GIS to CAD in Civil 3D
As you may know, AutoCAD® Civil 3D® is wrapped around a powerful GIS tool called Map 3D. This tool enables us to analyze GIS data intelligently in its native format without having to seek out additional software. Because most of us who use Civil 3D are in the land development business, we tend to focus on the land development tools. However, now we are finding GIS data everywhere. So how do we extract meaningful features from geodatabases for CAD use with Civil 3D? We do so by embracing our Map Task Pane.
Connecting AutoCAD Map to GIS Data
- Set the workspace to Planning and Analysis. Set the annotation scale.
- At the command line, open up the Map Task Pane: Type mapwspace>(enter)>(enter).
- On the Display Manager tab of the Task Pane, open the Data Connect palette: Click on Data>Connect to Data.
- On the Data Connect palette, connect to the folder containing the ESRI SHP files. In the left pane, click on Add SHP Connection. In the right pane, click on the folder button and browse to the location of the SHP file collection. Click on the Connect button.
- On the Data Connect palette, add all schemas to map. Click Add to Map. Close Data Connect palette and zoom extents.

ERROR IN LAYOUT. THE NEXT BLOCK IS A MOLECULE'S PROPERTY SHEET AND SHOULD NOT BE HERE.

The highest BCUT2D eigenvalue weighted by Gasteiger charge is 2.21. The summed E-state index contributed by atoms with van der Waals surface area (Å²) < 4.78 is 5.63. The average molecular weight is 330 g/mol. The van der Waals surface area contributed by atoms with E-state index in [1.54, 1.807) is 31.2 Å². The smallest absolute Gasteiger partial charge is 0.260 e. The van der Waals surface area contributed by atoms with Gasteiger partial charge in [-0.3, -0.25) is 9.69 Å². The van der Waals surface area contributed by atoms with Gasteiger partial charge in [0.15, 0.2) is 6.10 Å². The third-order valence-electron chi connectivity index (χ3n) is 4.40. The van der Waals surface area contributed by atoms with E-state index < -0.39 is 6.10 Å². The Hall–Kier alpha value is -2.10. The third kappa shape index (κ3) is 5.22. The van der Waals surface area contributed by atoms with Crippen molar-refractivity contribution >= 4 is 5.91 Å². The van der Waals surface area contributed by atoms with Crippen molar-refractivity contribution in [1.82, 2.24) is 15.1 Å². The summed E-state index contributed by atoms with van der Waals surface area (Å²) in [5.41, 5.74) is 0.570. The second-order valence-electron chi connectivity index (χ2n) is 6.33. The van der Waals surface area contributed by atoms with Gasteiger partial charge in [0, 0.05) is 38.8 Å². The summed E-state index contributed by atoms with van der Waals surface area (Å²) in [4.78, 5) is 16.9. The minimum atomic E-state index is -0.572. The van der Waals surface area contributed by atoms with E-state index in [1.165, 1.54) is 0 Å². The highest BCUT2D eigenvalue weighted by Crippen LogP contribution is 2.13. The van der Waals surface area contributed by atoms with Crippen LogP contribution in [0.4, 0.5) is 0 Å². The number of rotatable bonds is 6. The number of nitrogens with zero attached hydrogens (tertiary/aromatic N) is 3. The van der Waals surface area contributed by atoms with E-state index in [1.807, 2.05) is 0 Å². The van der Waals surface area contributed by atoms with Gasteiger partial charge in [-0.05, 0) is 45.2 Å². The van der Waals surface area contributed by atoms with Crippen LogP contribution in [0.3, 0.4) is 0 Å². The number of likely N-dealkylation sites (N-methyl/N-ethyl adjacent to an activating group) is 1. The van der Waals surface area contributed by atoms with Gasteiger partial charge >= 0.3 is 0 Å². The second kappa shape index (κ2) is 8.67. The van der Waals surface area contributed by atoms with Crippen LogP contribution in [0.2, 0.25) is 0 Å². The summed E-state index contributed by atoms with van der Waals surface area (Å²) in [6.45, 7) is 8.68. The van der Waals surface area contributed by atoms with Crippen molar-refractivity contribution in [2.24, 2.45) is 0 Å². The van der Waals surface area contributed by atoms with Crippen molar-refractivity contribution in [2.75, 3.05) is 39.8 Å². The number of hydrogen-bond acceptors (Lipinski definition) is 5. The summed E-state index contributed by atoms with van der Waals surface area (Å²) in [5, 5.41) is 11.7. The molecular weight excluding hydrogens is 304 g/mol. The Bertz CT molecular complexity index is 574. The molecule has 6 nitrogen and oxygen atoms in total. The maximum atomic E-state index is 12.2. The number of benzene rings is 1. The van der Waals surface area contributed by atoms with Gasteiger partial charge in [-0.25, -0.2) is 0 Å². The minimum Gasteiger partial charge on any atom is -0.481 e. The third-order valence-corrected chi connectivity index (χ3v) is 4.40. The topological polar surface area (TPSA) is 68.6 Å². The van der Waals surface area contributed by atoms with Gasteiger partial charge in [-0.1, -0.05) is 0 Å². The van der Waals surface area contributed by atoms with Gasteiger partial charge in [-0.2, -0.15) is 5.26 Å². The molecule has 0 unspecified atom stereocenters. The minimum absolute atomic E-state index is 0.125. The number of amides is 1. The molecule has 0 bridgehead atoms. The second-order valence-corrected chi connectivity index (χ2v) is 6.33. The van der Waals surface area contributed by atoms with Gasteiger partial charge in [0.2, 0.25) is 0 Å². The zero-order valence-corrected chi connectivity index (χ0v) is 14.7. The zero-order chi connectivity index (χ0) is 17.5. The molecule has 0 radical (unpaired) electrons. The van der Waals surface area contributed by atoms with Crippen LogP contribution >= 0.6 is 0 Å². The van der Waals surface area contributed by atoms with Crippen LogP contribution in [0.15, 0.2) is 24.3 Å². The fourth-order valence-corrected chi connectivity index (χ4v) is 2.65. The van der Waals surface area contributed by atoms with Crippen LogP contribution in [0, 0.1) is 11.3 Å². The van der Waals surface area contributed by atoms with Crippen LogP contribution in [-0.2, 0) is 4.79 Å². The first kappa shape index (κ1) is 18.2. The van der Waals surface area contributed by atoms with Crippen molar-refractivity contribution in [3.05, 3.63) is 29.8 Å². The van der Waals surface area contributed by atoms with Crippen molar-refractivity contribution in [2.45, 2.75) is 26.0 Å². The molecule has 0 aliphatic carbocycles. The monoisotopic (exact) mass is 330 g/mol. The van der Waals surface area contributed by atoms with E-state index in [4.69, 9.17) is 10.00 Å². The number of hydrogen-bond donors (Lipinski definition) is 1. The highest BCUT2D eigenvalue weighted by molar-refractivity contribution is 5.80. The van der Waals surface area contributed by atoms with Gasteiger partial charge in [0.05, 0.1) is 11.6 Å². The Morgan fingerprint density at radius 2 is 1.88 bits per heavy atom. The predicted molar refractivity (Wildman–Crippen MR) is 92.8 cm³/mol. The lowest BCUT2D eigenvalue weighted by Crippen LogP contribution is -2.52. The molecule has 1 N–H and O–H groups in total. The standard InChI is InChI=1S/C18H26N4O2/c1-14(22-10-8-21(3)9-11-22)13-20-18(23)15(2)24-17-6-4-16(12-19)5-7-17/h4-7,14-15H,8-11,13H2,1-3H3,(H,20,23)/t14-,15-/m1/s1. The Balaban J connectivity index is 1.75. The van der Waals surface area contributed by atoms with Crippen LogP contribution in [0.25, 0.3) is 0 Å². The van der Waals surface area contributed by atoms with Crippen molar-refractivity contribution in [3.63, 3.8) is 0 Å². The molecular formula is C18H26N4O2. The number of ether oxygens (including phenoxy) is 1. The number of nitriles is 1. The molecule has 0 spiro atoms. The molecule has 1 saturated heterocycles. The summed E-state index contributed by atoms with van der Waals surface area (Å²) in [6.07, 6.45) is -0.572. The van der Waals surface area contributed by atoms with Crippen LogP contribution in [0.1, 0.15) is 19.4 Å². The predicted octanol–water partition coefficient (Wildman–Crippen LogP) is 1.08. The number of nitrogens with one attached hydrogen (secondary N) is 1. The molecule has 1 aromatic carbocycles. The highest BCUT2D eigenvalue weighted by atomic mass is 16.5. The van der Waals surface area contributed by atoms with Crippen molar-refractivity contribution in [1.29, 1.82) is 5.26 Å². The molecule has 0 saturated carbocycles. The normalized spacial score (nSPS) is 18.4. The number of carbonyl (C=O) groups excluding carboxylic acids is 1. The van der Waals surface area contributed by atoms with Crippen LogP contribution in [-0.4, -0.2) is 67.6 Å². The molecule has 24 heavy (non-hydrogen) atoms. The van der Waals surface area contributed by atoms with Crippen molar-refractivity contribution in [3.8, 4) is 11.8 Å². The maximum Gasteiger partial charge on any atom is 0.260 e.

We’ve just established a live connection to our GIS data. These are not yet AutoCAD entities, but they are MAPBULFEATURES or representations of the connected GIS data. It’s important to understand that GIS data consists of points, lines, and polygons. The circular representations are points; the linear representations are lines; and the shaded shapes are polygons. Before we create AutoCAD entities, we want to change the appearance of these features to look more like the AutoCAD entities we are seeking. To do so, we will modify the Map styles that have been applied. Each of these feature types have been placed into a geospatial layer. Geospatial layers, like AutoCAD layers, serve to contain and organize data. However, geospatial layers relate to the GIS feature classes, which possess the attribute tables. A point layer could contain water valves, telephone manholes, or drainage inlets. A line layer could contain utility lines, roadway centerlines, or edges of pavement. Polygon layers could represent parcels or buildings.
Adding Style to your Geospatial Layers